As I watched Lincoln, one thing that stuck out to me was the set decoration. The world of the film is incredibly detailed, but something felt just a bit off to me. Continue reading

The Bird Bowl

I know it’s premature to write about the Super Bowl when the Conference Championships have yet to be played, but I couldn’t resist posting about this topic, particularly since sharing it with you almost justifies the time I wasted looking all of this stuff up. I don’t promise 100% accuracy, but I should be pretty close on my numbers and dates. Against scholarly standards, I relied almost entirely on Wikipedia for research.

With the NFL Conference Championship games set (49ers/Falcons, Ravens/Patriots), my friend Ben sent me a text message reminding me that possible matchups for the Super Bowl now include the Harbaugh Bowl (or Har-Bowl as I like to call it, featuring 49ers head coach Jim Harbaugh vs. his brother John, coach of the Ravens) and the Bird Bowl (it’s obvious, nothing clever there). Sorry Patriots, but here’s hoping it’s not your year. That got me thinking: How unbearable is the media coverage going to get if the Har-Bowl happens? More importantly, it got me thinking: there are a few NFL teams with bird mascots, have we ever had a Bird Bowl before?

The bulk of my research is concerned only with the Super Bowl era, after all, it wasn’t a Bird Bowl if it wasn’t even called the Super Bowl. The actual name “Super Bowl” was apparently mentioned by Lamar Hunt during AFL-NFL merger meetings in 1966. It was picked up by the media and became the official name of the title game for the third AFL-NFL Championship Game. The title was retroactively applied to the first two AFL-NFL Championship Games.

I started my quest for Bird Bowl info by considering the number of bird teams in the NFL during the Super Bowl era. Continue reading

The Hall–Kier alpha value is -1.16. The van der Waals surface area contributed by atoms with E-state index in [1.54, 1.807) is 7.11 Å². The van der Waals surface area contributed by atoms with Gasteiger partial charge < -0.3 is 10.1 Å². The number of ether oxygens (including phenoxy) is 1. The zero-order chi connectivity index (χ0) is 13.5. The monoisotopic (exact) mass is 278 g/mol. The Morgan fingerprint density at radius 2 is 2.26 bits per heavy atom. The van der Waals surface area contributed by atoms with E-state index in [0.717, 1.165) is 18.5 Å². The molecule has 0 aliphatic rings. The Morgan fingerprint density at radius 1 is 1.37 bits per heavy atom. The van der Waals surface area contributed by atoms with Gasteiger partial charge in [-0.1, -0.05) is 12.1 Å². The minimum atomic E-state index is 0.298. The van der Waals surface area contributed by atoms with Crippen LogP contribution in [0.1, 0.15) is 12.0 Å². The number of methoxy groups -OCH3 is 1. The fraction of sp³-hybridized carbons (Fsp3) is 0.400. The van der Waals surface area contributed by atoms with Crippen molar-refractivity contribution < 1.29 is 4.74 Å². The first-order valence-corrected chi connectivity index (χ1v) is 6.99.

President’s Day

Apostrophe placement is something that I am often concerned with. Whether it is worrying about my own use of the punctuation mark, criticizing others for their misuse, or simply thinking about its in contractions and possessives, the apostrophe is something that constantly comes up. The reason it comes up today is because of the holiday today. I’ve chosen to spell it as a singular possessive, as if the day belongs to one president because, as far as my limited research tells me, it does belong to just one man: George Washington.Image

Statue of George Washington as a Roman General by Antonio Canova. The original sat at the center of North Carolina’s State House in Raleigh from 1820 until it was destroyed when the State House burned to the ground in 1831. There is now a copy from 1970 in the current Capitol Building.

You see, Washington’s birthday is February 22. In 1880, that date was celebrated as a holiday for federal employees in Washington, DC, and then in 1885 it was extended to all federal employees. Then, in the 1960s, congress decided to make some federal holidays fall on Mondays just to give people consecutive days off so they could watch all three Lord of the Rings: Extended Edition movies in one weekend while still leaving time for important Saturday and Sunday broadcasts like NCAA and NFL football and Mad Men. The Federal Government proclaimed the third Monday in February the date for recognition of Washington’s birthday. Of course, mathematically, the third Monday will never fall on Washington’s actual birthday.

Anyway, some state governments began to recognize the holiday as “Presidents Day,” (you choose where to put the apostrophe), because of the holiday’s proximity to Abraham Lincoln’s birthday (February 12) as well as Washington’s. I don’t remember every celebrating anything other than Presidents’ Day on the holiday, though I remember seeing both Lincoln and Washington’s birthdays on the calendar in elementary school. Lincoln’s birthday is not a federal holiday. In fact, MLKJ is the only other person to be honored with a Federal holiday in the US.

So, I guess that we’re technically celebrating Washington’s birthday on the 3rd Monday in February, but depending on where you are, it might also be called President’s Day, which you can interpret as a celebration of one president, two presidents, or, if you really want to be all-inclusive, EVERY president. Still, it would seem that celebrating just Washington is the most historically correct. That said, I’m not opposed to slapping myself on the forehead every April 23rd in honor of James Buchanan.

(info for this post, and more in-depth exploration of the holiday can be found in this article by CL Arbelbide)